The jib trim is such a minor thing I wouldn't worry about it - this Tiger jib is small - and does not overlap (as you know since it sheets to the front beam) We usually run our jib traveler car to the inside post - normally just straddling it (not sure how many inches out that is - Greg says it's four fingers width in from the out side;-) That's how accurate we get about that...not a big deal.

The biggest things for upwind off the starts are a clear lane, being on the favored side of the line and going to the favored side of the course. Sailing on lakes you should probably sail lifts on the beats upwind. Since on lakes the winds shift more - when you get a decent header (over 5 to 10 degrees) you might think about a tack - since these boats tack so quickly, you don't lose much time.... but again..I fear that most of your speed issues would be related to weight and not trim or angle. (Reason being that you state when the winds come up you do better)...that would be correct. The windier it is the better the extra weight is - upwind that is. Still, downwind you'll suffer speed and angle to a lighter teams, I'd say.

Since you said that you can out point the other boats - I'm a little suspicious that perhaps you are not footing enough. We normally don't outpoint anyone in the fleet. I always think that we are footing, but because our speed is higher we can then use the foils for lift - if you are watching us go upwind from another boat you might think we are sailing higher - but trust me, were are trying to point the boat further down for speed and getting a higher angle from the lift in the foils instead. The thing that people do that is a mistake is to just point the boat higher upwind, by having a flatter jib and so on (from my first post) but that will just limit your speed, if you foot slightly you'll generate the speed to get a higher angle - kind of like steering up slightly downwind to increase apparent wind to go faster and deeper.

You might try and sail with other boats for practice - I know you mentioned that it's a four hour drive - Greg and I drive nearly that far for most of our races too...that's what it takes sometime to get better. You will likely always have issues unless you get tips and sail against faster teams, this is a way to progress your sailing.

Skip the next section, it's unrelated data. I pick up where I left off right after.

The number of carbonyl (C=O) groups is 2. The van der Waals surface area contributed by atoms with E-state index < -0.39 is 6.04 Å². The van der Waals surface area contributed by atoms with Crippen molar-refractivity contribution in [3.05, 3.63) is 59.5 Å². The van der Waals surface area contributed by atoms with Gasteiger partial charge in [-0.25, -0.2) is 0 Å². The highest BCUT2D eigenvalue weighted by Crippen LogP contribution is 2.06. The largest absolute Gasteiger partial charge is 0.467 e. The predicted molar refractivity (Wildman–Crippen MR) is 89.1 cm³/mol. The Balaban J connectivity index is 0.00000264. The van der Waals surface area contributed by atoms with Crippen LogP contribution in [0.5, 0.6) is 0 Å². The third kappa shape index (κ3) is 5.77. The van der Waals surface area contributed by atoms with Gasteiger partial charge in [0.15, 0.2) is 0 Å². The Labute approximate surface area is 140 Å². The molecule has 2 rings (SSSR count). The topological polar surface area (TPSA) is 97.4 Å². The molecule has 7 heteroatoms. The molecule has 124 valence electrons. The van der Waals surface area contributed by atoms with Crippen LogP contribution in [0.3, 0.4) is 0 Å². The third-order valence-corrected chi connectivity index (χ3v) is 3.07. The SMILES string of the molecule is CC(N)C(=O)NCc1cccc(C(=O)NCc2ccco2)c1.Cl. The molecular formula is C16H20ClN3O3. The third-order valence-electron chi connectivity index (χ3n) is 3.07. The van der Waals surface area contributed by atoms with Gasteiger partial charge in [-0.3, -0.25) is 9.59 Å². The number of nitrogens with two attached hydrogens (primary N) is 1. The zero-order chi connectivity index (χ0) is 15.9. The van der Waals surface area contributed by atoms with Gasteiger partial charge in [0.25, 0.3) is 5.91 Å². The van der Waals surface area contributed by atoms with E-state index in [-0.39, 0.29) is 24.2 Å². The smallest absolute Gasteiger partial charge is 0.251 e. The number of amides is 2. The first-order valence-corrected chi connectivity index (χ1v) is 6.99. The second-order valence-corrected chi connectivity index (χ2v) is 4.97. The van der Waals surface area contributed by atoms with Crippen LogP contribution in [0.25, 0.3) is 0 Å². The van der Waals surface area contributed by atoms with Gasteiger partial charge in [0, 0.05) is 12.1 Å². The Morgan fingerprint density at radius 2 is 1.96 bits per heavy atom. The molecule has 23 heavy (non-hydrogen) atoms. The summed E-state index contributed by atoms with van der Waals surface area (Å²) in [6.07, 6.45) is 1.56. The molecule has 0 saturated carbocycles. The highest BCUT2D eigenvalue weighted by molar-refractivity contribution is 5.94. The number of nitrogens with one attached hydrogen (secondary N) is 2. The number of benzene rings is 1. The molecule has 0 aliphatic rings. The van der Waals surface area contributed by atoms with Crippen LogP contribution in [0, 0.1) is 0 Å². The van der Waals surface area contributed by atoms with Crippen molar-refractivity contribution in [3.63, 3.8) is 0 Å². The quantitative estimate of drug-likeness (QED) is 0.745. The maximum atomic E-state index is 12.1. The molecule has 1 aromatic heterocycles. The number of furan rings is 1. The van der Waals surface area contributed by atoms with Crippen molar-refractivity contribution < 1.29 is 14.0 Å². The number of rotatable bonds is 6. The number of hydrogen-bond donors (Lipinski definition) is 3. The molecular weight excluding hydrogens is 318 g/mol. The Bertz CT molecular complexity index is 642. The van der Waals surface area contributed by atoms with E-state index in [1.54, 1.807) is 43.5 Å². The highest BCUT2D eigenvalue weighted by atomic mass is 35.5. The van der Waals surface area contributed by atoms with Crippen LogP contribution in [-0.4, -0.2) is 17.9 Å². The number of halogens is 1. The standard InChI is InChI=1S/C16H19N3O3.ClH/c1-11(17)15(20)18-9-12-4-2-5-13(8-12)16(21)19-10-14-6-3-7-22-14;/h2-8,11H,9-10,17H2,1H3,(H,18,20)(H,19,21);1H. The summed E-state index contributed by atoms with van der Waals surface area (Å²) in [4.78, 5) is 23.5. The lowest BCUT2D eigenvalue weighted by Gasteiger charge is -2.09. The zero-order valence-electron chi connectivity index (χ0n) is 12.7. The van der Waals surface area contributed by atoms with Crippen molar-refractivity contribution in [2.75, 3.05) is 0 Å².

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 Post subject: Our site
PostPosted: Tue Feb 21, 2006 10:20 am 
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Go onto our site. www.tcdyc.com register and send a PM to Chris Green. He is our local Tiger guy. He is going to the Worlds. He would know the Tiger as I do not.

Doug Snell
Hobie 17
Soon to be Nacra A2 or Blade
www.tcdyc.com


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 Post subject:
PostPosted: Tue Feb 21, 2006 11:32 am 
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Location: Clear Lake, Iowa
Jacques,

Thanks again. Very interesting. Actually, there were two races involved here. The light air day I had a different crew member. We were about 380 lbs. Light being 10-12 MPH. Probably still on the heavy side. The heavy wind day I had my regular crew and we run over at about 410 lbs. Yep, we are too heavy.

I definitely thinking I'm not footing enough. In fact, the other thing I was thinking about doing was raking the mast a notch more forward and changing the prebend on the mast to get a bit more power. I'd change the rake because I'd notice that the boat creeps up into a pinch when my attention gets pulled off. So I think I (and too a lesser degree, the boat) have a tendency to pinch. But your comments are enlightening! I'll have to work on getting this foil-lifting effect! Interesting.

How about the square top? It seems so flat. I thought that square tops had the benefit of pointing some of the force vectors down the course line, helping with drive. Or, do you play with the draft that's up there from condition-to-wind-condition?

So much of our fleet sail to the layline off the start. 5-10 degrees, ey? You're right -- this boat does tack fast. I'll hunt down some friends to so some speed drilling.

This is a big help! I appreciate your time.

Bruce


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 Post subject: A couple of things
PostPosted: Tue Feb 21, 2006 4:08 pm